Appetizer. Ensalada de Espinaca.
Feast. Ojo de Bife al Ajo.
Malbec has and always will be a solid choice for lovable meat eaters, at least for me. Juicy ribeyes and tender skirt steaks galore, not to mention their wonderfully balanced selection of salads.
Our starter was the Ensalada de Espinaca, a delicious and well-balanced combination of spinach, onions, walnuts, apples, bacon, mushroom, tomato, and feta, all over a warm mustard dressing. The salad itself was fairly jungle-tastic, given the amount of greenery that went into it. I was most impressed by the balance of the vinaigrette and the brilliantly combined textures.
The science behind a well-balanced vinaigrette lies in the fact that fatty richnesses (is that even a word?) and acidic flavors must be well balanced. Fatty flavors, while delicious, can quickly overwhelm taste receptors, as acidic flavors can also be extremely strong in small amounts. However, we all have experienced the amazing contrast of lightness that is experienced when lemon is served with grilled fish, or pork with apple. The reason for such odd combinations is purely technical, as acids can “cut” through the fatty flavors, lightening the sensation of heaviness within the mouth.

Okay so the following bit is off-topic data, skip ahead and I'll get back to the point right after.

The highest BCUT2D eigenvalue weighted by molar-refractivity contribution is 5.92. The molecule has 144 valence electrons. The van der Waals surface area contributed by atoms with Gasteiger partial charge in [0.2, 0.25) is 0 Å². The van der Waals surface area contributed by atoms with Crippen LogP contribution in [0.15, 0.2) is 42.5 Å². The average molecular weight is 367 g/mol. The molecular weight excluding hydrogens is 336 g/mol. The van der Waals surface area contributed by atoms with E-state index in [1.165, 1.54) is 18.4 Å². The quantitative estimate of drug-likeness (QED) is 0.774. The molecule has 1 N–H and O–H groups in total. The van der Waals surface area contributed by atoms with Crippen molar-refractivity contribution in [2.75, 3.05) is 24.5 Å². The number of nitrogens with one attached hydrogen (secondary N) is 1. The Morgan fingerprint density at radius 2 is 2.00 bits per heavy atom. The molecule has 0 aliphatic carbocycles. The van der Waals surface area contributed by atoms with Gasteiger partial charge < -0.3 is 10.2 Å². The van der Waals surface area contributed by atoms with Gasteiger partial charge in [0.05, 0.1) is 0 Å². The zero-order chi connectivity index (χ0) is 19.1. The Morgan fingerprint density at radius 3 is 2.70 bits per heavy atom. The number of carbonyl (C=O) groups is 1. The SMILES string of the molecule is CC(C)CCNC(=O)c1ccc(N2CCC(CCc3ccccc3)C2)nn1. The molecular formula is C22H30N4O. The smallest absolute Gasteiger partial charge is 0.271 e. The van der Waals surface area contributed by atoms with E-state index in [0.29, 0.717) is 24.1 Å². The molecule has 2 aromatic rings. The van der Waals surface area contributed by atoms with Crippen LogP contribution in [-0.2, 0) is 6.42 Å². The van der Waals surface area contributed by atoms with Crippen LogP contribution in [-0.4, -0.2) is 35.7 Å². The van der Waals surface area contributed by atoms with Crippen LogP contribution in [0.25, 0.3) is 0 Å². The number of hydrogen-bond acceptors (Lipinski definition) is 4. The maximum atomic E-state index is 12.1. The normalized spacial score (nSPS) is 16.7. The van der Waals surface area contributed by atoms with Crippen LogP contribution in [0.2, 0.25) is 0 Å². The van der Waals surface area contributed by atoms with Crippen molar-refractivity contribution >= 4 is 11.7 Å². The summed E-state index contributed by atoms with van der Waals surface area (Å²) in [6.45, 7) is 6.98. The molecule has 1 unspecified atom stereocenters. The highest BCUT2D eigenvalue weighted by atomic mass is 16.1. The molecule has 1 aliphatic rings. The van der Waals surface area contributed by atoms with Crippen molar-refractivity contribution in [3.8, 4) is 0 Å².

Traditional vinaigrettes (usually a 3:1 ratio of oil to vinegar + optional mustard) can be made beforehand, but should never be applied upon leafy greens for extended periods of time. The goal of a vinaigrette, when properly emulsified, is to lightly coat leaves, in order to preserve their color and integrity, thus preserving their “crunch.” Soaking salad greens for unnecessarily long periods of time in vinaigrettes would yield soggy, dark colored leaves, as the oil from the vinaigrette can coat the waxy cuticle (you can think of it as a layer on a leaf), and seep into the spaces of the leaf. Might as well be eating baby food at that point.
Mustard, although optional in most salad vinaigrettes, actually plays a pivotal role, as the constituents of mustard break down to be equal parts protein, carbohydrate, and fat. When properly ground up, the mustard seedcoat contains the ability to coat oil droplets within a vinaigrette, bringing homogeneity to a sauce. We call this emulfication. Without this, we wouldn’t have delicious things like hollandaise sauce, or chocolate (OH TEH NOES!) This is one reason why the vinaigrette (with warm mustard, in this case) doesn’t split into two phases, along with the help of vigorous mixing as well.
Aha, water and oil DO mix. cough With an emulsifier… cough.